10. Don’t Look Now (Nicolas Roeg)
Few films bridge horror and drama like Nicolas Roeg’s Don’t Look Now, a sickly, garish, ravaged wail of a film that captures like few others the crushing force of a world’s weight coming down on two people.
The story of couple John (Donald Sutherland) and Laura (Julie Christie) using a work trip to Venice as an attempt to escape the death of their daughter, a profound visual chill suffocates the mind not only for the film’s dreary, delirious horror but for it’s subdued, nuanced dissection of struggling to find meaning in an empty world. We don’t just observe John and Laura; they permeate the air around us and seep into our eyes. The raw atmosphere of the film strangles us as it lashes out at them on the screen.
Roeg’s work here is perhaps most notable as a tour-de-force of anguished, operatically clinical visuality, with Roeg’s lurid color-work and anti-continuity editing technique on full display. The most achingly telling scene intercuts John and Laura’s sexual intercourse with the mundane aftermath of dressing back up for daily life. The scene captures their shattered, brittle world. They are perpetually aware of the temporality of human life. And by intercutting different time periods to undercut the notion of a defined, safe, understandable “present”, the film contains, and defines, its own temporality as well.
Elsewhere, the film’s Venice is a serpentine labyrinth of human obsession plastered onto a landscape that exists more in the mind than in reality. It’s less a story about humans searching for life in this labyrinth of the mind than it is a story of death coming to terms with itself. It’s an ungraspable impression of the afterlife, with characters that mentally died when their daughter did and were just waiting for their physical bodies to follow suit.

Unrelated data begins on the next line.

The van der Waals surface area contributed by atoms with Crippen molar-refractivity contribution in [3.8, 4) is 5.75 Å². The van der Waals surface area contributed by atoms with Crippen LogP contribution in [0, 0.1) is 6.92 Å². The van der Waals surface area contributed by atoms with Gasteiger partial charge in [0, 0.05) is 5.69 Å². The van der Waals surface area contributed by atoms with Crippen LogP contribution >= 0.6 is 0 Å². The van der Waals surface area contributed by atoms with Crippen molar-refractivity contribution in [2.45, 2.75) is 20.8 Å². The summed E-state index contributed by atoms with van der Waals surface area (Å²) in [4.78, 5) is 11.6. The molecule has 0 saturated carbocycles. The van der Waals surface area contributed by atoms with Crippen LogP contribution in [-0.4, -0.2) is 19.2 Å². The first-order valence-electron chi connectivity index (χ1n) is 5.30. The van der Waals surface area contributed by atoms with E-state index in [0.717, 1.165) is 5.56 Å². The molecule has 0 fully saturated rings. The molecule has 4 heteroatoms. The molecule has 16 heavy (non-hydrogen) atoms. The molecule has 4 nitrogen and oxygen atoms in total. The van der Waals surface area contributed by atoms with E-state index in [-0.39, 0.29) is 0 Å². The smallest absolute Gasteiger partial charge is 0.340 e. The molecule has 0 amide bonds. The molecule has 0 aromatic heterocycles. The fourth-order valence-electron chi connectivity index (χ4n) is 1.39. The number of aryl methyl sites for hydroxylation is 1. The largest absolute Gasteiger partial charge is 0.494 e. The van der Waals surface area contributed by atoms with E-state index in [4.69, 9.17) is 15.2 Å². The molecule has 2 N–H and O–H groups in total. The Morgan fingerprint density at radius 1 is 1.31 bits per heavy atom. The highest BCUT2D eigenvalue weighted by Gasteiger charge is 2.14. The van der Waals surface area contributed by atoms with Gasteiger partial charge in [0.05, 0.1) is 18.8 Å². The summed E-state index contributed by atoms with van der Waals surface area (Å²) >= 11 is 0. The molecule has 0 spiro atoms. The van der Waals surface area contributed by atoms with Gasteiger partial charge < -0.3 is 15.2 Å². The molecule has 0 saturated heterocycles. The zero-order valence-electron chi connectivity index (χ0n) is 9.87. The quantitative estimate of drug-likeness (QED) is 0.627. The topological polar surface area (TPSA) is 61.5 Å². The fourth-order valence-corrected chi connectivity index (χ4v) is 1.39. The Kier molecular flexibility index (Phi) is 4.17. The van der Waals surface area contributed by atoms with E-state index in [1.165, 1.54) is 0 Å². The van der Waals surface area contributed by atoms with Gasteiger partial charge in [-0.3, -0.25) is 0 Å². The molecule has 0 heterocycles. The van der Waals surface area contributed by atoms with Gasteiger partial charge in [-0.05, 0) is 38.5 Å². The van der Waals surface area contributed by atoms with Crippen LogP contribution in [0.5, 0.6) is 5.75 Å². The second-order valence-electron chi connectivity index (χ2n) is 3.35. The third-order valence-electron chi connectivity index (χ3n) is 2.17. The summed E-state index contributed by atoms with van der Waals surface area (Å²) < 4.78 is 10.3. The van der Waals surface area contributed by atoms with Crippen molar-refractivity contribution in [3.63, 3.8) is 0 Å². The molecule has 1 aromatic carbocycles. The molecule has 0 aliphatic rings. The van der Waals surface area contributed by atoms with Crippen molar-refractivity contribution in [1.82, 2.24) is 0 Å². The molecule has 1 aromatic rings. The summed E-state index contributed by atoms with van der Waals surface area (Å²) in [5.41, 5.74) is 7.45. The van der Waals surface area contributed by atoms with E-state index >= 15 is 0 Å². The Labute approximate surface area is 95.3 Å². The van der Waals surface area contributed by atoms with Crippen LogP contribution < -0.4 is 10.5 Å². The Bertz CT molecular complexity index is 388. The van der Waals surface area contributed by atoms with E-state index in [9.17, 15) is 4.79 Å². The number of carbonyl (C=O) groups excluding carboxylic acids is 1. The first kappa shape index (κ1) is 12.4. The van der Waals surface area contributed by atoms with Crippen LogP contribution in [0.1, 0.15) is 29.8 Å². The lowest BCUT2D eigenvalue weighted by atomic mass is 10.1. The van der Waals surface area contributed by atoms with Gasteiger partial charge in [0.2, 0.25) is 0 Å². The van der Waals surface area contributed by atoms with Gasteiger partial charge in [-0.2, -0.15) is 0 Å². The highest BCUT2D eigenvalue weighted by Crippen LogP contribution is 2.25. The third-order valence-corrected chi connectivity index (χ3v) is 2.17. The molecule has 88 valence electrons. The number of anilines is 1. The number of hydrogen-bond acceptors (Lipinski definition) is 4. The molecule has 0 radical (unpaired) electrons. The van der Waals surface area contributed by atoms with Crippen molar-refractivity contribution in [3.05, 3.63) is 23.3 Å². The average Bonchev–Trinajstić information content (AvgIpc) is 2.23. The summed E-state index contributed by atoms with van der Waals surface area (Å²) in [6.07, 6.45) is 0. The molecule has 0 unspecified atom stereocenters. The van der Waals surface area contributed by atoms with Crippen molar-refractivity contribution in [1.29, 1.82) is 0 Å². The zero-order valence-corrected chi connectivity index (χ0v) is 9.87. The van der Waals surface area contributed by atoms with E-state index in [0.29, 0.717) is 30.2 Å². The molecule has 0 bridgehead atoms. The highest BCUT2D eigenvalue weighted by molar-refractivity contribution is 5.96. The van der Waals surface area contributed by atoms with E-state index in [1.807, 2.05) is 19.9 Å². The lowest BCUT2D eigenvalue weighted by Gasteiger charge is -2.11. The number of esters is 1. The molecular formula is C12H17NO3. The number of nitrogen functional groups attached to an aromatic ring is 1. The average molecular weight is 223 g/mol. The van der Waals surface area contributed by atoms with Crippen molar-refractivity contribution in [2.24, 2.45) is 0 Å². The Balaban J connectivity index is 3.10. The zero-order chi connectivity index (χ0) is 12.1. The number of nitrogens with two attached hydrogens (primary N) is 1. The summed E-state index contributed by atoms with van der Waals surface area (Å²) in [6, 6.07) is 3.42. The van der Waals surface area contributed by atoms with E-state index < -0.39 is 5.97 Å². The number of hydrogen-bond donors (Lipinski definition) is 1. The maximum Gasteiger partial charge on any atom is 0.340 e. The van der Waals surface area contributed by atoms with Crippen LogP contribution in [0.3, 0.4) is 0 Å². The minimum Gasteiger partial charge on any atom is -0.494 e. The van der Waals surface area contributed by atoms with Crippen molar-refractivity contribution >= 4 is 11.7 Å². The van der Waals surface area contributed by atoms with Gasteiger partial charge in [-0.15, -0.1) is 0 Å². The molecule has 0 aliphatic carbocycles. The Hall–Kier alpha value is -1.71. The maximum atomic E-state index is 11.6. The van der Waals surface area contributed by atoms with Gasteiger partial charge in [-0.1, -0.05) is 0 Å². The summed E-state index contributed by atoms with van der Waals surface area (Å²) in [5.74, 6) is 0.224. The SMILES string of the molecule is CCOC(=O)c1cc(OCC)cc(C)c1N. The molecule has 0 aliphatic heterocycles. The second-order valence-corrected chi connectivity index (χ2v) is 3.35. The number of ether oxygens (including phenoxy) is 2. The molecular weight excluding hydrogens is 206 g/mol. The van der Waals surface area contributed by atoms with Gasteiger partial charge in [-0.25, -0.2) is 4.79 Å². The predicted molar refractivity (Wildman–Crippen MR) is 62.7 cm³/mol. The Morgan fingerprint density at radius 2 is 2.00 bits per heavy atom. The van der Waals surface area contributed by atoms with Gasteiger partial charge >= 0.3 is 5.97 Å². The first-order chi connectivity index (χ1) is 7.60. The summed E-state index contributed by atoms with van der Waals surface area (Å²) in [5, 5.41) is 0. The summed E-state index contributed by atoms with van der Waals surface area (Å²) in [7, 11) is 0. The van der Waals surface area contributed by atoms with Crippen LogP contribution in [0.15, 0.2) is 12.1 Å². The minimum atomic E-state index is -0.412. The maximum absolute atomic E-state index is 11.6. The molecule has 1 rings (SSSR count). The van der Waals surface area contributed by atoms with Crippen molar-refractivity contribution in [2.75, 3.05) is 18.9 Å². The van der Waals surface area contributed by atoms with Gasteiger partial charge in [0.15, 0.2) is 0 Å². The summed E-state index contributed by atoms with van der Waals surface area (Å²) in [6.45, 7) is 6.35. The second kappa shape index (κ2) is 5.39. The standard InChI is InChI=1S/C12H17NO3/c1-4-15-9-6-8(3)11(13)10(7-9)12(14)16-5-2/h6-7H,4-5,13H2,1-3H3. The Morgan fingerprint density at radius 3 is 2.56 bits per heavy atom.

9. Carrie (Brian De Palma)
When people think of Carrie, they always think of Stephen King (whose book forms the basis of this story of teenage angst, outsider spirit, and the way our society treats female maturation as something to be swept under the rug rather than discussed) and Sissy Spacek. The script, befitting its origins by King’s pen, is undeniably hokey.
So too are the over-the-top performances and, in fact, the direction, but both work to enhance the film’s non-nuanced spirit rather than to detract from it. Spacek for instance gives deliriously perturbed walking-shrill of a performance as a frail teenager unable to come to terms with the world around her.
But, the true center of it all is director Brian De Palma, who’s penchant for stylish cool-isms, which would be the bane of any future attempt at sincerity on his part, serve him exceedingly well here as he modulates his slick entertainment to give us a film that progressively grows from unnervingly restrained to cheerily, hellishly, deliciously destructive in its visual aplomb by its conclusion.